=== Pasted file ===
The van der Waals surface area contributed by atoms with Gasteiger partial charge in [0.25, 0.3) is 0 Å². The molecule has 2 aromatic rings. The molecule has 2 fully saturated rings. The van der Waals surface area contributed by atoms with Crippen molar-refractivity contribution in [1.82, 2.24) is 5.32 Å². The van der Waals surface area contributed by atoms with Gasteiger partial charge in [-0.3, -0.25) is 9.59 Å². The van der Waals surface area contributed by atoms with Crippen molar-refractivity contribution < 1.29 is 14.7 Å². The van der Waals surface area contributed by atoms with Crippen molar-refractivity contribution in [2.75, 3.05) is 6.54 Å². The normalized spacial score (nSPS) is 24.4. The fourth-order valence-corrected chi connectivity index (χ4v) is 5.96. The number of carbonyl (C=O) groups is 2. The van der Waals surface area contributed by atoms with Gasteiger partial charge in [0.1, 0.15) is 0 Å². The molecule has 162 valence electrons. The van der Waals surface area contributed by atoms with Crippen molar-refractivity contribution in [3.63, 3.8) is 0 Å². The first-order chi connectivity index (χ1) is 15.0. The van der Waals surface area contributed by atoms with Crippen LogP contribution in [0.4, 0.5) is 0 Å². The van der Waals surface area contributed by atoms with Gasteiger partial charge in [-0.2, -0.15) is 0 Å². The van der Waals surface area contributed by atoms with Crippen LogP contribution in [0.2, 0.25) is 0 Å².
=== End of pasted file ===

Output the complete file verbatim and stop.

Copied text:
The van der Waals surface area contributed by atoms with Gasteiger partial charge in [0.25, 0.3) is 0 Å². The molecule has 2 aromatic rings. The molecule has 2 fully saturated rings. The van der Waals surface area contributed by atoms with Crippen molar-refractivity contribution in [1.82, 2.24) is 5.32 Å². The van der Waals surface area contributed by atoms with Gasteiger partial charge in [-0.3, -0.25) is 9.59 Å². The van der Waals surface area contributed by atoms with Crippen molar-refractivity contribution < 1.29 is 14.7 Å². The van der Waals surface area contributed by atoms with Crippen molar-refractivity contribution in [2.75, 3.05) is 6.54 Å². The normalized spacial score (nSPS) is 24.4. The fourth-order valence-corrected chi connectivity index (χ4v) is 5.96. The number of carbonyl (C=O) groups is 2. The van der Waals surface area contributed by atoms with Gasteiger partial charge in [0.1, 0.15) is 0 Å². The molecule has 162 valence electrons. The van der Waals surface area contributed by atoms with Crippen molar-refractivity contribution in [3.63, 3.8) is 0 Å². The first-order chi connectivity index (χ1) is 15.0. The van der Waals surface area contributed by atoms with Crippen LogP contribution in [0.4, 0.5) is 0 Å². The van der Waals surface area contributed by atoms with Gasteiger partial charge in [-0.2, -0.15) is 0 Å². The van der Waals surface area contributed by atoms with Crippen LogP contribution in [0.2, 0.25) is 0 Å².